With a calm center, over half the struggle is over. As I mentioned earlier, the most common physical reason that people die in wilderness survival situations is exposure to the elements. A person can die from exposure in as little as three hours. You must learn how to stay warm when it is cold, how to stay cool when it is hot, and how to stay dry when it is wet. Enter the wilderness survival shelter. It can take many forms, with a classic one being the debris hut. The debris hut is a small, one person shelter that is basically a simple structure that cocoons a person in leaves, grasses, boughs, or other natural debris to keep them insulated. It is built to shed water. Just imagine a primitive tent and sleeping bag all in one.
Regardless of what it looks like, a wilderness survival shelter should embrace these essential principles. It should provide insulation and protection from all elements. It should include a heart source, whether that is a fire, the sun, or trapping body heat. It should be placed in a good location - think high and dry. And lastly, it should offer comfort and sanctuary. After all, this will be your new home.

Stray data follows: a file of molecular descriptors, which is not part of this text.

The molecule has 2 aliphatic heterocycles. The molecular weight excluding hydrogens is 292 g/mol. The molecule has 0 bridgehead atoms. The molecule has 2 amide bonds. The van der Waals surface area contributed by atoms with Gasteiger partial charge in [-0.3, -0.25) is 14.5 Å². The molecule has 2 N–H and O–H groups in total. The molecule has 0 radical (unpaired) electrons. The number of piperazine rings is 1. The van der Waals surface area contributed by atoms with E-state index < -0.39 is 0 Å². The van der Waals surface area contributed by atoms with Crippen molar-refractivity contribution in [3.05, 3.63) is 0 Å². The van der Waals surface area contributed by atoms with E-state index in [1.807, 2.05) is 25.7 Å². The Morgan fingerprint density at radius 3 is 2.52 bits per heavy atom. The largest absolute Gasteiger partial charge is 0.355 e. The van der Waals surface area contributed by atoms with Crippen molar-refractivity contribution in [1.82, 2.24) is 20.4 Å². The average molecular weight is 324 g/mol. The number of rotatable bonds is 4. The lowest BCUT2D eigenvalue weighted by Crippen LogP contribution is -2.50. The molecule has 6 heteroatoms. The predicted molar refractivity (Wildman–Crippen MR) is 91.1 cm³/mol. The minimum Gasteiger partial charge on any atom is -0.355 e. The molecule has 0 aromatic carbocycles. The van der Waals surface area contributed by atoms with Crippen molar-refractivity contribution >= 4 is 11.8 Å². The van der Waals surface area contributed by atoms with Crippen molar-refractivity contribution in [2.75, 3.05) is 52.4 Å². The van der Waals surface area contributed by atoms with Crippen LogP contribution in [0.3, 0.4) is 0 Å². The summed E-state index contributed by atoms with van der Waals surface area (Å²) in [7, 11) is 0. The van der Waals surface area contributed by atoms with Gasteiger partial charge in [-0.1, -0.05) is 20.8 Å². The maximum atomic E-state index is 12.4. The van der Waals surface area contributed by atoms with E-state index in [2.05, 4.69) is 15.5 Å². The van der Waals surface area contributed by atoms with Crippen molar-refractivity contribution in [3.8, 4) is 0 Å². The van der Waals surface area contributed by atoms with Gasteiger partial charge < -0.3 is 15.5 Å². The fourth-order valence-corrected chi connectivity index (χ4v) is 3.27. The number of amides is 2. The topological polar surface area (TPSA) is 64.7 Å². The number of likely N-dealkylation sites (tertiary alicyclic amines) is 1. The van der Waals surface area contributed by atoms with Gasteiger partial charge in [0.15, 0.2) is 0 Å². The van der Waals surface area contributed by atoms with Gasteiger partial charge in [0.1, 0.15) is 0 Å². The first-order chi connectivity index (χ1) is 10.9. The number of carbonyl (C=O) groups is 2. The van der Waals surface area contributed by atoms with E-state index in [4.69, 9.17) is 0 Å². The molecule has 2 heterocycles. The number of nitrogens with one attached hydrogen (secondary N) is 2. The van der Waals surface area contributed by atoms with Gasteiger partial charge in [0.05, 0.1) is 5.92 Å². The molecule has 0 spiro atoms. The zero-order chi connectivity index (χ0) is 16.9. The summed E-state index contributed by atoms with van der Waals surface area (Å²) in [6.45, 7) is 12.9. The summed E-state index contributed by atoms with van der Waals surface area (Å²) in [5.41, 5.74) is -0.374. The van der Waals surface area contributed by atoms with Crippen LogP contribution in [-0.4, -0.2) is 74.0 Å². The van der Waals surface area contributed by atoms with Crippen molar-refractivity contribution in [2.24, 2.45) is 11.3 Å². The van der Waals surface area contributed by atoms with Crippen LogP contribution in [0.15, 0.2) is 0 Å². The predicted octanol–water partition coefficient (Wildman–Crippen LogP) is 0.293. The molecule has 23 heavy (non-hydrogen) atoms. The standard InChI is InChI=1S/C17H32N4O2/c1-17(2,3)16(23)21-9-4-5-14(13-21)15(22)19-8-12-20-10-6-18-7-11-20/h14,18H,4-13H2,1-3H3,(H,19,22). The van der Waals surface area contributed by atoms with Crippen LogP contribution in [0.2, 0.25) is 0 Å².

Staying hydrated is also a major survival priority. A person can die from dehydration in just three days. Consider that you'll be unconscious by the time you are just 7% dehydrated. Ouch.
First you'll need to find water. Water flows downhill, encourages vegetation, and collects in natural caches, be they ponds, lakes, rivers, springs, rock depressions, or even leaves. Unfortunately, most fresh water sources are not pure enough to drink from (as they used to be), so you'll need to know how to purify water under most situations. Use any of these methods to collect clean, purified water:
- You can get clean, purified water from the inside of plants like grasses, thistles, cactuses, or grapevines. You can also tap many broad leaved trees and collect their sap.
- Collect dew by using a handkerchief or bundle of dry grasses to soak up morning dew, then just wring it out.